It would be helpful if you could agree with or contest with that claim before we move on to the other upside.
Right. I’m saying that the math we should care about is:
effect from boosting efficacy of current long-termist labor + effect from increasing the amount of long-termist labor + effect from short-termist benefits
I think that math is likely to work out.
Given your priors, we’ve been discounting “effect from short-termist benefits” to 0.
So the math is then:
effect from boosting efficacy of current long-termist labor + effect from increasing the amount of long-termist labor
And I think that is also likely to work out, though the case is somewhat weaker when we discount short-termist benefits to 0.
(I also disagree with discounting short-termist benefits to 0, but that’s doesn’t feel like the crux of our present disagreement.)
Let’s go. Upside 1:
effect from boosting efficacy of current long-termist labor
Adding optimistic numbers to what I already said:
Let’s say EAs contribute $50m† of resources per successful drug being rolled out across most of the US (mainly contributing to research and advocacy). We ignore costs paid by everyone else.
This somehow causes rollout about 3 years earlier than it would otherwise have happened, and doesn’t trade off against the rollout of any other important drug.
At any one time, about 100 EAs†† use the now-well-understood, legal drug, and their baseline productivity is average for long-term-focused EAs.
This improves their productivity by an expected 5%††† vs alternative mental health treatment.
Bottom line: your $50m buys you about 100 x 5% x 3 = 15 extra EA-years via this mechanism, at a price of $3.3m per person-year.
Suppose we would trade off $300k for the average person-year††††. This gives a return on investment of about $300k/$3.3m = 0.09x. Even with optimistic numbers, upside 1 justifies a small fraction of the cost, and with midline estimates and model errors I’d expect more like a ~0.001x multiplier. Thus, this part of the argument is insignificant.
Also, I’ve decided to just reply to this thread, because it’s the only one that seems decision-relevant.
† Various estimates of the cost of introducing a drug here, with a 2014 estimate being $2.4bn. I guess EAs could only cover the early stages, with much of the rest being picked up by drug companies or something.†† Very, very optimistically, 1,000 long-term-focused EAs in the US, 10% of the population suffer from relevant mental health issues, and all of them use the new drug.††† This looks really high but what do I know.†††† Pretty made up but don’t think it’s too low. Yes, sometimes years are worth more, but we’re looking at the whole population, not just senior staff.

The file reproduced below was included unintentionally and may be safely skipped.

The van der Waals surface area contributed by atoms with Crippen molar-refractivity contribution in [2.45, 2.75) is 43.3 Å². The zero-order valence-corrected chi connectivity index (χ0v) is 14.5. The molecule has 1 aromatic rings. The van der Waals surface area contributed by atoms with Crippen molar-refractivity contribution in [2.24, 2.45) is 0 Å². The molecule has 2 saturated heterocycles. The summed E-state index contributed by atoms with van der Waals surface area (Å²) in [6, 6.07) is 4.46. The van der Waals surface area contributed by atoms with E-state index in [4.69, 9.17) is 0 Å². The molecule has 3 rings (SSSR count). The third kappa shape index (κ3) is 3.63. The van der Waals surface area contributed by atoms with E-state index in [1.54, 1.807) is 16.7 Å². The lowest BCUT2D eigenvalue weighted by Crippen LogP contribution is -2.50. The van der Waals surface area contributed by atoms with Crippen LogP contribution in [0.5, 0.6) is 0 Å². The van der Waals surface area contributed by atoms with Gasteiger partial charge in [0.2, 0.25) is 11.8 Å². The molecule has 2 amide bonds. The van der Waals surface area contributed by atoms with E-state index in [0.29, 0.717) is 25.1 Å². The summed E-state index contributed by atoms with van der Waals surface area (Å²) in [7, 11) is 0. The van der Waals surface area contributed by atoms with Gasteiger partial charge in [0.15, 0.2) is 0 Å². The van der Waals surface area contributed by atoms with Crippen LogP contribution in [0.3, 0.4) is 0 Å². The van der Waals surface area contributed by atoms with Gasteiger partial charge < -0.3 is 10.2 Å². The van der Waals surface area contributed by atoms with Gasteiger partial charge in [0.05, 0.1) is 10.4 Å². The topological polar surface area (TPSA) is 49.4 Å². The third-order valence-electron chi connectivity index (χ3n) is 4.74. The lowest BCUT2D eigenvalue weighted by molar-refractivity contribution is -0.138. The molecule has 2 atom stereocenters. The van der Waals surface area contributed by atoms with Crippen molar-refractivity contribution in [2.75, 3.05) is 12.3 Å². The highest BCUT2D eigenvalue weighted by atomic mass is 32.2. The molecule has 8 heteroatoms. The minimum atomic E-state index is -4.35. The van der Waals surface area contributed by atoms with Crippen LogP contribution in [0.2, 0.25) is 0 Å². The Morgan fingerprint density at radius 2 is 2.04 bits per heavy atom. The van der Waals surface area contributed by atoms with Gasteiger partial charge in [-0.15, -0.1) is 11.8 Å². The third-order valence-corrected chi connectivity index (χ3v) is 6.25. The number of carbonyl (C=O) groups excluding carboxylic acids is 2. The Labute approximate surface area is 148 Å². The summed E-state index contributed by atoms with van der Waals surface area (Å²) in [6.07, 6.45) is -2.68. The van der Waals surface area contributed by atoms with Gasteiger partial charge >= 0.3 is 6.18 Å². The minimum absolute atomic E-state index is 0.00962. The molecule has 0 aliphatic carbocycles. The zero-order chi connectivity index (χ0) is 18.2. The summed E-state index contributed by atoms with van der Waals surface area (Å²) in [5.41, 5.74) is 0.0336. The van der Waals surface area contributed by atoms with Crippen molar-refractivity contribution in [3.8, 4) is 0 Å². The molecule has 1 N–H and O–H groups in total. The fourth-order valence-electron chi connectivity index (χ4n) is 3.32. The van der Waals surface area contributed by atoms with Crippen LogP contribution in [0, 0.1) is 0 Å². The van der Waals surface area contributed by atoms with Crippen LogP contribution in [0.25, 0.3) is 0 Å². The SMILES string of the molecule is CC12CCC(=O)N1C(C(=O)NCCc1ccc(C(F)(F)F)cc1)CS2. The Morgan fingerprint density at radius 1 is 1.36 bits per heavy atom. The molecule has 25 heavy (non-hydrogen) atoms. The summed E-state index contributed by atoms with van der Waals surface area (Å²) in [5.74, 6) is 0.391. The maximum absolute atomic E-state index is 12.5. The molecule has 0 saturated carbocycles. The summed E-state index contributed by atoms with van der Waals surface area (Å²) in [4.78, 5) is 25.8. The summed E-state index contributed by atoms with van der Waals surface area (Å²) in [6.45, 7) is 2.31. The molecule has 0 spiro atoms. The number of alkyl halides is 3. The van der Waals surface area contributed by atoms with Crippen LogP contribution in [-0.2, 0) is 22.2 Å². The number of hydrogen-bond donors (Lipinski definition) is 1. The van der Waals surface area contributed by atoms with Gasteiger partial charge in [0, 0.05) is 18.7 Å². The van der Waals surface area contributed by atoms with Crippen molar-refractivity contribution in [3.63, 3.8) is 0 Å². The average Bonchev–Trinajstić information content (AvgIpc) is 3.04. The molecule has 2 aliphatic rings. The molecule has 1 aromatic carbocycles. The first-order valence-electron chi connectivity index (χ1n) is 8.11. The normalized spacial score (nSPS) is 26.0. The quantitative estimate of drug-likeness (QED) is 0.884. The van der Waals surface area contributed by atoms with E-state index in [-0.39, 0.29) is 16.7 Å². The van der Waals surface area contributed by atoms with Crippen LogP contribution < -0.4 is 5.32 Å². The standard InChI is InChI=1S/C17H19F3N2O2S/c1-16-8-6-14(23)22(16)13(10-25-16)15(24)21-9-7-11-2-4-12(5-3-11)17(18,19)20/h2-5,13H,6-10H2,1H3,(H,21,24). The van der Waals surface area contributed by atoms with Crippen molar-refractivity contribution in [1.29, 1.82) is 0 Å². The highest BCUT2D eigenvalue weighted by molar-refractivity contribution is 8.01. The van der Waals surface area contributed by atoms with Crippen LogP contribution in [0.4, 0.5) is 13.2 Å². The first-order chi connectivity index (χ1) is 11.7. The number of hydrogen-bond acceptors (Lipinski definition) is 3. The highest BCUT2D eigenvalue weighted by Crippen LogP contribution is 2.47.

Let’s say EAs contribute $50m†… Various estimates of the cost of introducing a drug here, with a 2014 estimate being $2.4bn. I guess EAs could only cover the early stages, with much of the rest being picked up by drug companies or something.
An EA contribution of far less than $50m would be leveraged.
The $2.4bn estimate doesn’t apply well to psychedelics, because there’s no cost of drug discovery here (the drugs in question have already been discovered).
As a data point, MAPS has shepherded MDMA through the three phases of the FDA approval process with a total spend of ~$30m.
The current most important question for legal MDMA & psilocybin rollout in the US is not when, but at what quality. We’re at a point where the FDA is likely (>50% chance) going to reschedule these drugs within the next 5 years (both have received breakthrough therapy designation from the FDA).
Many aspects of how FDA rescheduling goes are currently undetermined (insurance, price, off-label prescription, setting in which the drugs can be used). A savvy research agenda + advocacy work could tip these factors in a substantially more favorable direction than would happen counterfactually.
Doing research & advocacy in this area scales fairly linearly (most study designs I’ve seen cost between $50k-$1m, advocates can be funded for a year for $60-$90k).
Very, very optimistically, 1,000 long-term-focused EAs in the US, 10% of the population suffer from relevant mental health issues, and all of them use the new drug.
From the OP:
The 2019 Slate Star Codex reader survey offers some data here: 17.4% of survey respondents have a formal diagnosis of depression (another 16.7% suspect they are depressed but haven’t been diagnosed); 12.6% of respondents have a formal diagnosis of anxiety (another 18.7% suspect they have anxiety but haven’t been diagnosed).